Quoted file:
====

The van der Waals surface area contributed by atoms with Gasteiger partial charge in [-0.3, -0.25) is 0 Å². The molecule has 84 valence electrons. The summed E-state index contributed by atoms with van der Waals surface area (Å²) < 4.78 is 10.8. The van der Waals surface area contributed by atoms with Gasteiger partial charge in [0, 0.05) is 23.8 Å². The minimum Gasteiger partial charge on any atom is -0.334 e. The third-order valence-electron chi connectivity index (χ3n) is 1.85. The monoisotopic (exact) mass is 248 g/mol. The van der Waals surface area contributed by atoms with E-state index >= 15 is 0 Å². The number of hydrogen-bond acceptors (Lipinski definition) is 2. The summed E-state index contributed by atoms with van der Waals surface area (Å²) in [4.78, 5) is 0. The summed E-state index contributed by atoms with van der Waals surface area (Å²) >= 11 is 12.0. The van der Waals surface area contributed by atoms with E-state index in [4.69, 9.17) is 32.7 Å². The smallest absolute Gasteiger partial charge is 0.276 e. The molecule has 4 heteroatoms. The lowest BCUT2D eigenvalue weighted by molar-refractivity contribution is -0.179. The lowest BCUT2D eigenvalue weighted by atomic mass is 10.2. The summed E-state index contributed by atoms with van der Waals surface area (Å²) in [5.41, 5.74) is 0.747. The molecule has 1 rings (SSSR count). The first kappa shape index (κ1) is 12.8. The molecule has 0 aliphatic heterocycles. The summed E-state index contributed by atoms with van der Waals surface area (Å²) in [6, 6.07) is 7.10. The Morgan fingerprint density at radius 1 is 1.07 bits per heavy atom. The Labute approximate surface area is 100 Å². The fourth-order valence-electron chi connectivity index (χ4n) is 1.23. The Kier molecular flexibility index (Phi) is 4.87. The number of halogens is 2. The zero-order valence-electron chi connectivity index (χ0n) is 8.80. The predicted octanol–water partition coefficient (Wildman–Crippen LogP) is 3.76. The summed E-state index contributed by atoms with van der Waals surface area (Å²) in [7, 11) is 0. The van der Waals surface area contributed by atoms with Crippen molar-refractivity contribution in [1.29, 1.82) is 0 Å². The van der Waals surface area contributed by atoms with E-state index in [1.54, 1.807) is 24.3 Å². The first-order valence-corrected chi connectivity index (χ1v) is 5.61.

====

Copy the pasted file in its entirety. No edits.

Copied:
The van der Waals surface area contributed by atoms with Gasteiger partial charge in [-0.3, -0.25) is 0 Å². The molecule has 84 valence electrons. The summed E-state index contributed by atoms with van der Waals surface area (Å²) < 4.78 is 10.8. The van der Waals surface area contributed by atoms with Gasteiger partial charge in [0, 0.05) is 23.8 Å². The minimum Gasteiger partial charge on any atom is -0.334 e. The third-order valence-electron chi connectivity index (χ3n) is 1.85. The monoisotopic (exact) mass is 248 g/mol. The van der Waals surface area contributed by atoms with E-state index >= 15 is 0 Å². The number of hydrogen-bond acceptors (Lipinski definition) is 2. The summed E-state index contributed by atoms with van der Waals surface area (Å²) in [4.78, 5) is 0. The summed E-state index contributed by atoms with van der Waals surface area (Å²) >= 11 is 12.0. The van der Waals surface area contributed by atoms with E-state index in [4.69, 9.17) is 32.7 Å². The smallest absolute Gasteiger partial charge is 0.276 e. The molecule has 4 heteroatoms. The lowest BCUT2D eigenvalue weighted by molar-refractivity contribution is -0.179. The lowest BCUT2D eigenvalue weighted by atomic mass is 10.2. The summed E-state index contributed by atoms with van der Waals surface area (Å²) in [5.41, 5.74) is 0.747. The molecule has 1 rings (SSSR count). The first kappa shape index (κ1) is 12.8. The molecule has 0 aliphatic heterocycles. The summed E-state index contributed by atoms with van der Waals surface area (Å²) in [6, 6.07) is 7.10. The Morgan fingerprint density at radius 1 is 1.07 bits per heavy atom. The Labute approximate surface area is 100 Å². The fourth-order valence-electron chi connectivity index (χ4n) is 1.23. The Kier molecular flexibility index (Phi) is 4.87. The number of halogens is 2. The zero-order valence-electron chi connectivity index (χ0n) is 8.80. The predicted octanol–water partition coefficient (Wildman–Crippen LogP) is 3.76. The summed E-state index contributed by atoms with van der Waals surface area (Å²) in [7, 11) is 0. The van der Waals surface area contributed by atoms with Crippen molar-refractivity contribution in [1.29, 1.82) is 0 Å². The van der Waals surface area contributed by atoms with E-state index in [1.54, 1.807) is 24.3 Å². The first-order valence-corrected chi connectivity index (χ1v) is 5.61.